The chief of a major group representing British Columbia aboriginal leaders will speak in Abbotsford next week at a forum on the expansion of Kinder Morgan Canada’s Trans Mountain Pipeline.
Grand Chief Stewart Phillip of the Union of BC Indian Chiefs will be among those taking part in an event organized by PIPE UP network, a local group opposed to the pipeline’s expansion, and hosted by the Sumas First Nation. The event, called “The Kinder Morgan pipeline, the Climate and you,” will address the impact of the project on communities and the environment.
The event will be held May 24 at 5:30 p.m. at Sumas Community Hall, just days after the National Energy Board issues its recommendation report on the controversial project.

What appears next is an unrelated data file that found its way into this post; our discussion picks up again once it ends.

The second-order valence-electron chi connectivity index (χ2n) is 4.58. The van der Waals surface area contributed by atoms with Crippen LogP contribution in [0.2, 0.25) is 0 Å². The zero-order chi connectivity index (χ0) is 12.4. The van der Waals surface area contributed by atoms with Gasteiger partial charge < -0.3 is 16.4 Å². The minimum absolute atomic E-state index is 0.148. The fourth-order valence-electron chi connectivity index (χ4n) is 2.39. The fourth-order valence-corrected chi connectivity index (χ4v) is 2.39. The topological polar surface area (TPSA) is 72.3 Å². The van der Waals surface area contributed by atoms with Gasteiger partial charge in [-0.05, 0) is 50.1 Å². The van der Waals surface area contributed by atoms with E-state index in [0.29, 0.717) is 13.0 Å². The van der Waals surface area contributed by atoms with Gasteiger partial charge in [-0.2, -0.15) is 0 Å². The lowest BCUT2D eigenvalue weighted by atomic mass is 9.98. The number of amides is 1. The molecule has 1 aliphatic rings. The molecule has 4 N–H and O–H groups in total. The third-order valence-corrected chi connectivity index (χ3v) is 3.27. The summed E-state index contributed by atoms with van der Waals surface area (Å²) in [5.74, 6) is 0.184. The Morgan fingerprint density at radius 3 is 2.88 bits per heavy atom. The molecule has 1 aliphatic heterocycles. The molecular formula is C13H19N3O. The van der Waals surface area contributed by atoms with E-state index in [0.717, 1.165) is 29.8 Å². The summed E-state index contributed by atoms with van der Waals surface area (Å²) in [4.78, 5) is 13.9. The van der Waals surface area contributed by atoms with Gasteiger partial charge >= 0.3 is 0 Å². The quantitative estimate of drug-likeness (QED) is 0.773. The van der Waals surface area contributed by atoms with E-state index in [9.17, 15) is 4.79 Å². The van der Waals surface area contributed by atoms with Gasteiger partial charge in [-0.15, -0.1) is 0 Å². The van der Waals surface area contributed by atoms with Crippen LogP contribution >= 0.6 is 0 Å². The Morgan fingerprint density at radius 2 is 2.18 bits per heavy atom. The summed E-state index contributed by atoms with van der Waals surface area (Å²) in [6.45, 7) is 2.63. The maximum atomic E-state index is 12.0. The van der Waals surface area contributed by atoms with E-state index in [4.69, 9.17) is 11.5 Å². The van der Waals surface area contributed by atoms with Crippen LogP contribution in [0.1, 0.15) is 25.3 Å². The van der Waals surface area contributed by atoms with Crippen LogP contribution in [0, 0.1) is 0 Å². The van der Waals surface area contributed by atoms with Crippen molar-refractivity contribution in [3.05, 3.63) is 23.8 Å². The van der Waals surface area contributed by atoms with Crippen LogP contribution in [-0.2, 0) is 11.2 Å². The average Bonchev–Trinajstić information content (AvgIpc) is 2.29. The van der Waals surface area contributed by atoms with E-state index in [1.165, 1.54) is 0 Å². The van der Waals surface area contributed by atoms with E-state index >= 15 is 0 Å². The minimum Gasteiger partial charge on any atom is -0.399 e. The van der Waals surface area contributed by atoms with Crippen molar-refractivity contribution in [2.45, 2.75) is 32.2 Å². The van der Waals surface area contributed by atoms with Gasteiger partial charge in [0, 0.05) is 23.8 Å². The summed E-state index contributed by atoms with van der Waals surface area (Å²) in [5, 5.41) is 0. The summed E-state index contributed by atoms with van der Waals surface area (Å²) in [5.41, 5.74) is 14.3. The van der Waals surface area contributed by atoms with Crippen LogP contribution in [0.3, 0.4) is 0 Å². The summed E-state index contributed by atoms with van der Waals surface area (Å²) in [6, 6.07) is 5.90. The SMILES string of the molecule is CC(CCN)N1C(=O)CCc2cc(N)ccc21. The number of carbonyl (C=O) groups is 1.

The NEB will hand down its recommendation on the project this week, but the federal government will make the final decision, and is expected to hold a series of meetings in communities along the route of the pipeline, which runs for 30 kilometres through Abbotsford. The pipeline company also operates a pump station and tank farm on Sumas Mountain, just north of the Sumas First Nation.
“We are at a key moment in history when indigenous peoples and all peoples must make crucial decisions about the land, the water and the air,” Phillip said in a press release. “This forum will provide a space for us to come together and to think about the world we want to leave for our grandchildren.”
Other speakers will include Carleen Thomas of the Sacred Trust Initiative of the Tsleil-Waututh Nation, and Ben West, executive director of TankerFree BC.